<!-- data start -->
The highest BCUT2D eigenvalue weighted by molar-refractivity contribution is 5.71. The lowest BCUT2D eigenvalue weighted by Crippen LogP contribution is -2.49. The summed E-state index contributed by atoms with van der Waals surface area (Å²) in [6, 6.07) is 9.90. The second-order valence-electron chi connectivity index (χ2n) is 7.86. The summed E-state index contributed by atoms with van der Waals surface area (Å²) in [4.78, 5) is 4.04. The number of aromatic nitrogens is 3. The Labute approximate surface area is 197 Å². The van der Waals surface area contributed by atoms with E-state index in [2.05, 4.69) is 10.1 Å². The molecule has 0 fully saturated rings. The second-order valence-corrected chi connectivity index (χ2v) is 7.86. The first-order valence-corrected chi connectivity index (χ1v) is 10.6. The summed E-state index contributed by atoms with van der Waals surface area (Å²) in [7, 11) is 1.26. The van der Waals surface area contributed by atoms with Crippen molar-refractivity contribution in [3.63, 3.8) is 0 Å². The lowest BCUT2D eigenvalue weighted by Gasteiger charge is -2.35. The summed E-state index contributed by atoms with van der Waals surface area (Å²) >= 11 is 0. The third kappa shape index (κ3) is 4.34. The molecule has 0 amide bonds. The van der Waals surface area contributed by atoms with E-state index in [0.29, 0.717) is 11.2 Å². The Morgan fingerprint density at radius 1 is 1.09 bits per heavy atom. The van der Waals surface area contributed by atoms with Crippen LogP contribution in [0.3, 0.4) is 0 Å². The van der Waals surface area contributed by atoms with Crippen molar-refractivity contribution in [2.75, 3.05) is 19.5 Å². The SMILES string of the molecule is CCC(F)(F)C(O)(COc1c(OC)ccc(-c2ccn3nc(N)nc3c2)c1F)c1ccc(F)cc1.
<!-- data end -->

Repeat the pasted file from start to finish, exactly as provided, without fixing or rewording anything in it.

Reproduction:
The highest BCUT2D eigenvalue weighted by molar-refractivity contribution is 5.71. The lowest BCUT2D eigenvalue weighted by Crippen LogP contribution is -2.49. The summed E-state index contributed by atoms with van der Waals surface area (Å²) in [6, 6.07) is 9.90. The second-order valence-electron chi connectivity index (χ2n) is 7.86. The summed E-state index contributed by atoms with van der Waals surface area (Å²) in [4.78, 5) is 4.04. The number of aromatic nitrogens is 3. The Labute approximate surface area is 197 Å². The van der Waals surface area contributed by atoms with E-state index in [2.05, 4.69) is 10.1 Å². The molecule has 0 fully saturated rings. The second-order valence-corrected chi connectivity index (χ2v) is 7.86. The first-order valence-corrected chi connectivity index (χ1v) is 10.6. The summed E-state index contributed by atoms with van der Waals surface area (Å²) in [7, 11) is 1.26. The van der Waals surface area contributed by atoms with Crippen molar-refractivity contribution in [3.63, 3.8) is 0 Å². The lowest BCUT2D eigenvalue weighted by Gasteiger charge is -2.35. The summed E-state index contributed by atoms with van der Waals surface area (Å²) >= 11 is 0. The third kappa shape index (κ3) is 4.34. The molecule has 0 amide bonds. The van der Waals surface area contributed by atoms with E-state index in [0.29, 0.717) is 11.2 Å². The Morgan fingerprint density at radius 1 is 1.09 bits per heavy atom. The van der Waals surface area contributed by atoms with Crippen LogP contribution in [0.3, 0.4) is 0 Å². The van der Waals surface area contributed by atoms with Crippen molar-refractivity contribution in [2.75, 3.05) is 19.5 Å². The SMILES string of the molecule is CCC(F)(F)C(O)(COc1c(OC)ccc(-c2ccn3nc(N)nc3c2)c1F)c1ccc(F)cc1.